Initially talking about the coronavirus breakout and her last book, Pandemic, Sonia Shah shares in an interview what the reality is - there is no cure in the short term. In the long term, what needs to change is human behavior, that migration has 'lifesaving power in the face of climate change,' with the crisis of biodiversity as the fundamental driver.
Human behavior needs to change regarding interaction with 'nature and the crisis of biodiversity, which is the fundamental driver of all these spillover pathogens coming into human populations - like COVID-19, EBOLA, Zika' Shah shared, and all other hosts of pathogens that infect humans as a result of the animals' destroyed wildlife habitats.
Shah has written a new book called 'The Next Great Migration: The Beauty and Terror of Life on the Move.' She drew inspiration from Carl Linnaeus, the father of modern taxonomy. As a Christian and like other naturalists during the 18th century, he believed that nature was an expression of God's perfect love, thus, everything was in its rightful place.
His classifications of belongingness were extended to human taxonomy, that logically, people in Africa belonged in Africa, people in America belonged in America, and so on. Linnaeus decided that people without shared ancestry or shared migration history were in fact separate subspecies of humans. He even classified Africans as less than human; as a hybrid between humans and mythical species called troglodytes, or a type of caveman.
'When a wild creature crosses from a different place into a new territory,' it is thought as invasive and an alien. This is evident 'in the way we make policy around immigration and newcomers in places around the world,' shared Shah. Unfortunately, Linnaeus' theories became an open door for 'race science,' which is echoes into immigration causing a biological catastrophe.
If these 'aliens' 'started to partner with 'native' people, with local people, that they would have these hybrid children that would be like deformed, essentially degenerated and deformed,' concluded Linnaeus. Shah also told a few stories of feeling displaced as a natural-born American citizen with Indian parents, who had migrated to New York.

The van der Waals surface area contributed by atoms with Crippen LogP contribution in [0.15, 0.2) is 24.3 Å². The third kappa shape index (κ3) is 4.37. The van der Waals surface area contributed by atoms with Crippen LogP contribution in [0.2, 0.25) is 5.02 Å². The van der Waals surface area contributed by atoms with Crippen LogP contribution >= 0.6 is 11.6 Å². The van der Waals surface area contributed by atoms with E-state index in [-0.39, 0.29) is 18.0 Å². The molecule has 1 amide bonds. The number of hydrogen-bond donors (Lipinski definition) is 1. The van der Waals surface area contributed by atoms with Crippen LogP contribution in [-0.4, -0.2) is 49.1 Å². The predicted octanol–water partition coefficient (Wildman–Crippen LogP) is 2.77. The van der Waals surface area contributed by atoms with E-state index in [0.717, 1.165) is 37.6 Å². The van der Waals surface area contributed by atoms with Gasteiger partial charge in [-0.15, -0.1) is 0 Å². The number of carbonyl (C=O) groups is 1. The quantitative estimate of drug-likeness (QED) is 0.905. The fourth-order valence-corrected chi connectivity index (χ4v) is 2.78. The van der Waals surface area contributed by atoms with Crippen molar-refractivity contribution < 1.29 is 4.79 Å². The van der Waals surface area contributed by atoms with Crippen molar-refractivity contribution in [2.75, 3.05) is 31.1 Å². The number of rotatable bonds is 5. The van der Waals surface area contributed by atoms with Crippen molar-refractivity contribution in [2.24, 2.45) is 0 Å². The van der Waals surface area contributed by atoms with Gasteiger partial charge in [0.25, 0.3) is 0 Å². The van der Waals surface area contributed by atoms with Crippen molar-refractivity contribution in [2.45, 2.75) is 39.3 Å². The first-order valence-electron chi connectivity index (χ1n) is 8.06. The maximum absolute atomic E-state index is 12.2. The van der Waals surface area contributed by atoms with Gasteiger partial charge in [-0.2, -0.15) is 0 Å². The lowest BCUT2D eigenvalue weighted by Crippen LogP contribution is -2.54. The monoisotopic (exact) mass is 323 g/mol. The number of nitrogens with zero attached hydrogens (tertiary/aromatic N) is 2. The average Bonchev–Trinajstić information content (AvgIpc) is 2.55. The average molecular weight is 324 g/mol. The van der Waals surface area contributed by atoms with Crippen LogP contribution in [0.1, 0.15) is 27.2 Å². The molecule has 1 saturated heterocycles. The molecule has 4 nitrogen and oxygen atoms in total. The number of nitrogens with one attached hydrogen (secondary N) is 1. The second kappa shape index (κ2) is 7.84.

With animals, Shah shared that 'what's funny is we've created all these parks and reservations to kind of protect animals, and when we've actually now studied well, where do they actually go?' More and more animals are crossing borders because of the climate crisis.
Migration is the Solution
'Far from being a disruptive behavior to be quelled at any cost, migration is an ancient and lifesaving response to environmental change, a biological imperative as necessary as breathing. Climate changes triggered the first human migrations out of Africa.'
Today, all nations have walls and barriers, which have failed to repel movement and immigration. 'It's just made migration a lot more deadly,' said Shah, because people are commonly fleeing from places of war and poverty.
'So that was what was most striking to me,' she continued, that migration was happening anywhere she traveled to. 'So what I wanted to do is look at, well, where are people getting stuck? Whether it's refugee camps or border checks or dying in the desert on the U.S.-Mexico border.'
Without borders like today, 'migration allowed our ancestors to people the planet, catapulting us into the highest reaches of the Himalayan mountains and the most remote islands of the Pacific, creating and disseminating the biological, cultural, and social diversity that ecosystems and societies depend upon.'
'In other words, migration is not the crisis-it is the solution.' Correcting 18th-century classifications and anti-immigrant policies, 'The Next Great Migration makes the case for a future in which migration is not a source of fear, but of hope.'